The United Nuwaubian Nation of Moors hails from New York. It was moved to Georgia, and its founder, Dwight York A.KA. Malachi Z. York, instructed followers to surrender their material possessions and even raise money to avoid physical punishment. York’s foundations were based on beliefs that Black people were the original people on the Earth, which can be traced back to Egypt, and that Black people should be called Moors. York was charged with 209 counts of sexual abuse, child molestation, and more. While this cult almost dissolved two decades ago, there are still active members in parts of Georgia.  

7. Kashi Ashram

Ma Jaya Sati Bhagavati founded Kashi Ashram in Florida in the early 70s. The organization’s initial focus was on spiritual service-oriented endeavors, but among the allegations against the founder and the organization were emotional and physical assaults, substance abuse, and the promotion of cult-like practices. Ma Jaya passed away in 2012, but the group still exists, and that’s despite former members’ allegations of beatings, psychological control, kidnapping, and sexual assaults. 

8. The Family International or The Children of God

The Children of God started in 1968, and though the name changed throughout the decades, the controversies remained. This Christian New Religious Movement began in California and reportedly gathered teen runaways. The late actor River Phoenix grew up in the Children of God and told Details Magazine in 1991 that he was four when he first had sex while part of the group. Many other former members spoke of child sexual abuse and physical abuse, with the leaders reportedly scamming people out of money because “the antichrist was coming so you didn’t have to save for retirement.” 

9. The Remnant Fellowship

Another organization that was the subject of several recent documentaries that caused people’s jaws to drop is still active, The Remnant Fellowship. This Christian organization allegedly promoted guru Gwen Shamblin’s weight-loss program, requiring members to eat up to ten bites daily. Shamblin, the leader, and her group were accused of many things, including urging parents to beat their children into submission and enforcing loyalty to the cause. The former leader infamously said, “Every time you reach for food, 15 to 20 times a day, run to God instead.” Her diet included turning away from the love of food and “toward a love of God.”

10. Branch Davidian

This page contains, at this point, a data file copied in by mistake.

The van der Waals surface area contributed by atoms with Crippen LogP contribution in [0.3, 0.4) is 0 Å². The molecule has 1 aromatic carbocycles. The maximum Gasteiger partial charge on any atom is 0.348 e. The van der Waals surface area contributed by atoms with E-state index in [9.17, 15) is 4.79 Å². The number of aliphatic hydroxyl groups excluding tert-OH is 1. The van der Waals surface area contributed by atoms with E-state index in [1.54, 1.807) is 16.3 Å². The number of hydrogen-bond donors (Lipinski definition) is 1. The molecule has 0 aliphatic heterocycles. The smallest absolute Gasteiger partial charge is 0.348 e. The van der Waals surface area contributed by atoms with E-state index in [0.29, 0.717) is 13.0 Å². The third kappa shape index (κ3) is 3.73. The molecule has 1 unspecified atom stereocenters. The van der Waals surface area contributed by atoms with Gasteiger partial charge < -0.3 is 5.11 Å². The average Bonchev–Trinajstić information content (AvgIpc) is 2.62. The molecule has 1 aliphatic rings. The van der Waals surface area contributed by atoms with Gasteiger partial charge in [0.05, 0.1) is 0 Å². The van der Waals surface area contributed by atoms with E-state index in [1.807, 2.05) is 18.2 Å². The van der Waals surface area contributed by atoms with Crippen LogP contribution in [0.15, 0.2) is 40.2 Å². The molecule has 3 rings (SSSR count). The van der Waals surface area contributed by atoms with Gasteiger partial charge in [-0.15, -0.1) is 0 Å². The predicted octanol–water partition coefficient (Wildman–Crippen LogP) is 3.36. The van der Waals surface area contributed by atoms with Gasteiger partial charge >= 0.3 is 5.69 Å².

The apocalyptic group was founded in the 1950s  by Benjamin Roden. David Koresh took over leadership in the early 80s. In 1993, over 80 people, including at least 20 children, died in two confrontations between the feds and the Branch Davidian Christian sect near Waco, Texas. Koresh reportedly told his followers that God had sent him a “new light,” and they often included him seducing and abusing girls as young as 12. He allegedly said that he needed multiple wives because it was his duty to father 24 children who would help rule after the kingdom of God was re-established. Though in a smaller capacity, the cult still exists today in Texas. 

11. Heaven’s Gate

In 1997, in a San Diego mansion, the authorities recovered the remains of 39 members of Heaven’s Gate. This group’s beliefs were a mixture of evangelical Christianity, New Age practices, and extraterrestrial technology. The members wore uniforms, like they were in space, and shared elaborate conspiracy theories, including popularizing the so-called Deep State conspiracy. The cult began in the early 1970s, and though the group is pretty much over, there are reports of its online presence and teachers. 

12. The Nation of Yahweh

The Nation of Yahweh is classified as a Black supremacist cult. The movement’s goal was to move Black Americans, who they believed were the original Israelites, to Israel, claiming that the whites held “wicked powers.” The movement acknowledged Yahweh Ben Yahweh as the “Son of God.” The former members spoke about Yahweh’s violent nature and brainwashing, and one person even stated, “We were like the mafia.” Yahweh was convicted in 2001 of ordering his disciples to “kill for Yahweh” in 14 violent Miami crimes.